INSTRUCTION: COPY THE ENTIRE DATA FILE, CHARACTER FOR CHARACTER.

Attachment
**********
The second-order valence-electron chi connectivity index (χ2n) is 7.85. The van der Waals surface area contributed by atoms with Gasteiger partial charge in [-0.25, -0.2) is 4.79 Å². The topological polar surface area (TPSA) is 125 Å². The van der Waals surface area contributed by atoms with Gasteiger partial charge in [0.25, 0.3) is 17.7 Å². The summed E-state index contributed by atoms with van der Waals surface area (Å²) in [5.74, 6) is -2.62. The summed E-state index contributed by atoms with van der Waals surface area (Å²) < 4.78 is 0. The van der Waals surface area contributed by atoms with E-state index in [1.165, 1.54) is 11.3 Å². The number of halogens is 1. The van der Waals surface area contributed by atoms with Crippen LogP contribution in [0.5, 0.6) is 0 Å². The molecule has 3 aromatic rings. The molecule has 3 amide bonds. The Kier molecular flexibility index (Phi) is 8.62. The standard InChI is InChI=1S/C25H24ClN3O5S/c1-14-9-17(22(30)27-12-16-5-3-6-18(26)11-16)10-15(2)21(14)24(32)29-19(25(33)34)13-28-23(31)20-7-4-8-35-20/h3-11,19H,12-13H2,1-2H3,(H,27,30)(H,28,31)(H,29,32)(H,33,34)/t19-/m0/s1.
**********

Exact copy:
The second-order valence-electron chi connectivity index (χ2n) is 7.85. The van der Waals surface area contributed by atoms with Gasteiger partial charge in [-0.25, -0.2) is 4.79 Å². The topological polar surface area (TPSA) is 125 Å². The van der Waals surface area contributed by atoms with Gasteiger partial charge in [0.25, 0.3) is 17.7 Å². The summed E-state index contributed by atoms with van der Waals surface area (Å²) in [5.74, 6) is -2.62. The summed E-state index contributed by atoms with van der Waals surface area (Å²) < 4.78 is 0. The van der Waals surface area contributed by atoms with E-state index in [1.165, 1.54) is 11.3 Å². The number of halogens is 1. The van der Waals surface area contributed by atoms with Crippen LogP contribution in [0.5, 0.6) is 0 Å². The molecule has 3 aromatic rings. The molecule has 3 amide bonds. The Kier molecular flexibility index (Phi) is 8.62. The standard InChI is InChI=1S/C25H24ClN3O5S/c1-14-9-17(22(30)27-12-16-5-3-6-18(26)11-16)10-15(2)21(14)24(32)29-19(25(33)34)13-28-23(31)20-7-4-8-35-20/h3-11,19H,12-13H2,1-2H3,(H,27,30)(H,28,31)(H,29,32)(H,33,34)/t19-/m0/s1.